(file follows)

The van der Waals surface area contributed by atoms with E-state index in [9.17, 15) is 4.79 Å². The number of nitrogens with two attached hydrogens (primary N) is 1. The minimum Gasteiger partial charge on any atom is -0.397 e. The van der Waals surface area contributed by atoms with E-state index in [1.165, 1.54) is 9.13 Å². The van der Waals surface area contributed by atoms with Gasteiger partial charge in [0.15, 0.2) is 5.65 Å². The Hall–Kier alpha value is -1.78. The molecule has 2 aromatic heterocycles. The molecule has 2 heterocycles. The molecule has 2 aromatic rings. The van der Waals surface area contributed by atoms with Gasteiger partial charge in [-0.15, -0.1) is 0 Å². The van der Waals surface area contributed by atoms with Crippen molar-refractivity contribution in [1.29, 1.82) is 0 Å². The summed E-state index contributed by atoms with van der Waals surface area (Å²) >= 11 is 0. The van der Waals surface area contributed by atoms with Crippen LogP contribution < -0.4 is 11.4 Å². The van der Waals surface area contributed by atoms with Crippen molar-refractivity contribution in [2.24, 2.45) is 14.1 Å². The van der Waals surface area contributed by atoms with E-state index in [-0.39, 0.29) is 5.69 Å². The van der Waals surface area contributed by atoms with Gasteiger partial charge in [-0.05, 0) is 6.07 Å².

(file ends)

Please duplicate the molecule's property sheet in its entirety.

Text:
The van der Waals surface area contributed by atoms with E-state index in [9.17, 15) is 4.79 Å². The number of nitrogens with two attached hydrogens (primary N) is 1. The minimum Gasteiger partial charge on any atom is -0.397 e. The van der Waals surface area contributed by atoms with E-state index in [1.165, 1.54) is 9.13 Å². The van der Waals surface area contributed by atoms with Gasteiger partial charge in [0.15, 0.2) is 5.65 Å². The Hall–Kier alpha value is -1.78. The molecule has 2 aromatic heterocycles. The molecule has 2 heterocycles. The molecule has 2 aromatic rings. The van der Waals surface area contributed by atoms with Gasteiger partial charge in [-0.15, -0.1) is 0 Å². The van der Waals surface area contributed by atoms with Crippen molar-refractivity contribution in [1.29, 1.82) is 0 Å². The summed E-state index contributed by atoms with van der Waals surface area (Å²) >= 11 is 0. The van der Waals surface area contributed by atoms with Crippen LogP contribution < -0.4 is 11.4 Å². The van der Waals surface area contributed by atoms with Crippen molar-refractivity contribution in [2.24, 2.45) is 14.1 Å². The van der Waals surface area contributed by atoms with E-state index in [-0.39, 0.29) is 5.69 Å². The van der Waals surface area contributed by atoms with Gasteiger partial charge in [-0.05, 0) is 6.07 Å².